During the course, I've been drawing from my background and my interests and passions in the social sciences, and I've been looking at neurodiversity because that's something close to my heart. The stigma behind that and how we can use art as a medium to represent that and raise awareness and help bridge many of our problems.
I've been looking at the materials I use just in front of me. I opt for concrete and natural materials like felted wool to represent the labelling theory of how we put ourselves into boxes. The interim show is coming up in a couple of weeks, and that will be a chance for me and the rest of the group to showcase our work in progress. And I'm very excited about that.
Rijul: Like Sara, I enjoyed that my course projects were self-initiated and open-ended. The highlight for me was my final major project, which was titled Emotional Sustainability. Juxtaposing those two words got a lot of attention! It looks at the current pitfalls hindering emotional expression and focuses on bridging these gaps, aiming to contextualise emotions to decolonise well-being. To do so, the project developed three interventions: illustrations highlighting key issues, an emotional first-aid tool and prompt cards for designers.
Rijul: The biggest thing I got out of the course was an understanding of my connection to the things I do. There was a lot of focus on positionality: what's your connection to the topic? Who are you engaging in the project, and why?
I never had that learning previously. Previously it was always: this is how things are done, and your project should fit into this polished framework. It is the start, the inspiration, that sort of thing. Whereas at UAL, it was much more flexible.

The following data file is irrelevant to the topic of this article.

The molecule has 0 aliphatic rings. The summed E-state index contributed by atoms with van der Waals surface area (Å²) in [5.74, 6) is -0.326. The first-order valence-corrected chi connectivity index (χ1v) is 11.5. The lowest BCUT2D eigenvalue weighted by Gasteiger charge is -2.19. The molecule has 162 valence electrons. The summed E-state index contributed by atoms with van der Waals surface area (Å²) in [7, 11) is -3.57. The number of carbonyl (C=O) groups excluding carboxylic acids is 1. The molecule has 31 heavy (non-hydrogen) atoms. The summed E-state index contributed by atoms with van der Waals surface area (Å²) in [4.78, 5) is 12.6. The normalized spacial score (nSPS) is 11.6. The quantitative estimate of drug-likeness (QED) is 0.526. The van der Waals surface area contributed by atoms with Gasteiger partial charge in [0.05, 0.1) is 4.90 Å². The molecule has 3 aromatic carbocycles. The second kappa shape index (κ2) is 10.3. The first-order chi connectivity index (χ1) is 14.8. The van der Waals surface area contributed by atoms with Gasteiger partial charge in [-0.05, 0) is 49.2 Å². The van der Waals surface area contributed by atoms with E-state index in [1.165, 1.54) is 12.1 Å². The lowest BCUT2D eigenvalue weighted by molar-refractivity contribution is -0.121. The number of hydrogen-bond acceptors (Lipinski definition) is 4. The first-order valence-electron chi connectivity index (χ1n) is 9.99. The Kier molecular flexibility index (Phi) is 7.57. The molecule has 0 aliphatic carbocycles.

Sara: Also, I'd say that indirectly the course has opened up many more opportunities that have helped to expand my interests. I've networked and collaborated with people in organisations that I wouldn't have necessarily thought of. I've already participated in the Creative Hack at the College of Fashion. Plus, I was elected as an online ambassador. It's just been a bit of a whirlwind, but overall, I feel like it's propelled my work and I'm very excited about where this will go.
Rijul: Definitely, yes. Especially with UAL. It's been the first time I've had that community where I've been with like-minded people. We still catch up with each other today.
Sara: Without hesitation, 100%. If you meet the criteria, I'd say apply for any of the courses that would be relevant to you. I don't want to sound overdramatic, but it's been life-changing. And it gets me quite emotional, actually – because I'm coming from a situation where I couldn't go to Oxford because of a lack of funding. But UAL has been so welcoming and so inclusive.
Want to change your life by pursuing the kind of work you're truly passionate about? University of the Arts London (UAL) can help make it happen.
UAL offers a wide range of postgraduate courses, covering areas including 3D and product design; animation, computing, film and sound; architecture, spatial and interior design; communication and graphic design; fine art and illustration; design for theatre and screen; fashion design, textiles and materials; photography, and more. Check out the complete list of postgraduate courses here.
If you're interested in completing a course remotely like Sara, UAL's online postgraduate courses give you the opportunity to study at a leading creative university without having to move or commute to London. Find out more about the online postgraduate courses available at UAL here.
If you meet the criteria, you can even apply for help with funding via a UAL scholarship. Learn more and apply for a scholarship here.